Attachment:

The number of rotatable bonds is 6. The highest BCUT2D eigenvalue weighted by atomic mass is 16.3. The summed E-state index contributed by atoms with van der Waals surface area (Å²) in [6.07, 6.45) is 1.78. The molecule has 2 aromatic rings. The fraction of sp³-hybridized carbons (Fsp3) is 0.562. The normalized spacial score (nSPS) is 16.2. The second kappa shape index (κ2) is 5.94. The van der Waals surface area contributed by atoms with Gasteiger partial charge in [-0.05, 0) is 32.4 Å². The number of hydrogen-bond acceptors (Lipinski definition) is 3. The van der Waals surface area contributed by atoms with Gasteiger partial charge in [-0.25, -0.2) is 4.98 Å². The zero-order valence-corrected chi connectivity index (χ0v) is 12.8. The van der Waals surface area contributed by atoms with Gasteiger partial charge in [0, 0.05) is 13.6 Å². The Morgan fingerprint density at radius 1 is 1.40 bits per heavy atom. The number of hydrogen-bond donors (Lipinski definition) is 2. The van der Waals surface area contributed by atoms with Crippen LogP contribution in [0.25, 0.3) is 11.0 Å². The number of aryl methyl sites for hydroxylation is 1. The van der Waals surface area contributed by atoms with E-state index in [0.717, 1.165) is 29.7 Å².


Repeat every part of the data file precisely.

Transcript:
The number of rotatable bonds is 6. The highest BCUT2D eigenvalue weighted by atomic mass is 16.3. The summed E-state index contributed by atoms with van der Waals surface area (Å²) in [6.07, 6.45) is 1.78. The molecule has 2 aromatic rings. The fraction of sp³-hybridized carbons (Fsp3) is 0.562. The normalized spacial score (nSPS) is 16.2. The second kappa shape index (κ2) is 5.94. The van der Waals surface area contributed by atoms with Gasteiger partial charge in [-0.05, 0) is 32.4 Å². The number of hydrogen-bond acceptors (Lipinski definition) is 3. The van der Waals surface area contributed by atoms with Gasteiger partial charge in [-0.25, -0.2) is 4.98 Å². The zero-order valence-corrected chi connectivity index (χ0v) is 12.8. The van der Waals surface area contributed by atoms with Gasteiger partial charge in [0, 0.05) is 13.6 Å². The Morgan fingerprint density at radius 1 is 1.40 bits per heavy atom. The number of hydrogen-bond donors (Lipinski definition) is 2. The van der Waals surface area contributed by atoms with Crippen LogP contribution in [0.25, 0.3) is 11.0 Å². The number of aryl methyl sites for hydroxylation is 1. The van der Waals surface area contributed by atoms with E-state index in [0.717, 1.165) is 29.7 Å².